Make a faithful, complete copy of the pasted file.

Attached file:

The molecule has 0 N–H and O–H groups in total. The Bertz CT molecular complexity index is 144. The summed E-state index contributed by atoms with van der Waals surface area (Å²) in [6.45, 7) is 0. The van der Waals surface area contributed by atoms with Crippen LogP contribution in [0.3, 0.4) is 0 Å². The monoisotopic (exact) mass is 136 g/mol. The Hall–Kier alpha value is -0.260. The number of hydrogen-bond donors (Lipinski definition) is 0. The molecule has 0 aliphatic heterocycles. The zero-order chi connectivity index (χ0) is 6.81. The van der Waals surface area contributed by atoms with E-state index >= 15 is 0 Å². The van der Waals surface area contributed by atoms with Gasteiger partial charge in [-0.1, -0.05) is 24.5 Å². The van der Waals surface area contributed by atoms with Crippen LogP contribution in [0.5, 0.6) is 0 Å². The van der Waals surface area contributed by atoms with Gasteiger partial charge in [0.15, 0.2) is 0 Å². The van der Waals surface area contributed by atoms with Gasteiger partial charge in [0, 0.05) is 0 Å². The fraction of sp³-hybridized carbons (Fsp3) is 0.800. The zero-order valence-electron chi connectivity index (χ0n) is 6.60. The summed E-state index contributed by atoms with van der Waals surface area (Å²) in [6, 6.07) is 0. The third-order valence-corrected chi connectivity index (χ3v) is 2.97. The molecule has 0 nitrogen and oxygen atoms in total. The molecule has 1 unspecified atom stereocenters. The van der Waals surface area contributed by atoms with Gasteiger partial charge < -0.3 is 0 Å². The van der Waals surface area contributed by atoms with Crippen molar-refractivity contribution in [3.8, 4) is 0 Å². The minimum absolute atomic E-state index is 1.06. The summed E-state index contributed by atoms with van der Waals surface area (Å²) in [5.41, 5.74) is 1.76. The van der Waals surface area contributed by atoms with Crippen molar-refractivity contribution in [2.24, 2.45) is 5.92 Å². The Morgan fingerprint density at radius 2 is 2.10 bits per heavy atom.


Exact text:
The molecule has 0 N–H and O–H groups in total. The Bertz CT molecular complexity index is 144. The summed E-state index contributed by atoms with van der Waals surface area (Å²) in [6.45, 7) is 0. The van der Waals surface area contributed by atoms with Crippen LogP contribution in [0.3, 0.4) is 0 Å². The monoisotopic (exact) mass is 136 g/mol. The Hall–Kier alpha value is -0.260. The number of hydrogen-bond donors (Lipinski definition) is 0. The molecule has 0 aliphatic heterocycles. The zero-order chi connectivity index (χ0) is 6.81. The van der Waals surface area contributed by atoms with E-state index >= 15 is 0 Å². The van der Waals surface area contributed by atoms with Gasteiger partial charge in [-0.1, -0.05) is 24.5 Å². The van der Waals surface area contributed by atoms with Crippen LogP contribution in [0.5, 0.6) is 0 Å². The van der Waals surface area contributed by atoms with Gasteiger partial charge in [0.15, 0.2) is 0 Å². The van der Waals surface area contributed by atoms with Gasteiger partial charge in [0, 0.05) is 0 Å². The fraction of sp³-hybridized carbons (Fsp3) is 0.800. The zero-order valence-electron chi connectivity index (χ0n) is 6.60. The summed E-state index contributed by atoms with van der Waals surface area (Å²) in [6, 6.07) is 0. The third-order valence-corrected chi connectivity index (χ3v) is 2.97. The molecule has 0 nitrogen and oxygen atoms in total. The molecule has 1 unspecified atom stereocenters. The van der Waals surface area contributed by atoms with Gasteiger partial charge < -0.3 is 0 Å². The van der Waals surface area contributed by atoms with Crippen molar-refractivity contribution in [3.8, 4) is 0 Å². The minimum absolute atomic E-state index is 1.06. The summed E-state index contributed by atoms with van der Waals surface area (Å²) in [5.41, 5.74) is 1.76. The van der Waals surface area contributed by atoms with Crippen molar-refractivity contribution in [2.24, 2.45) is 5.92 Å². The Morgan fingerprint density at radius 2 is 2.10 bits per heavy atom.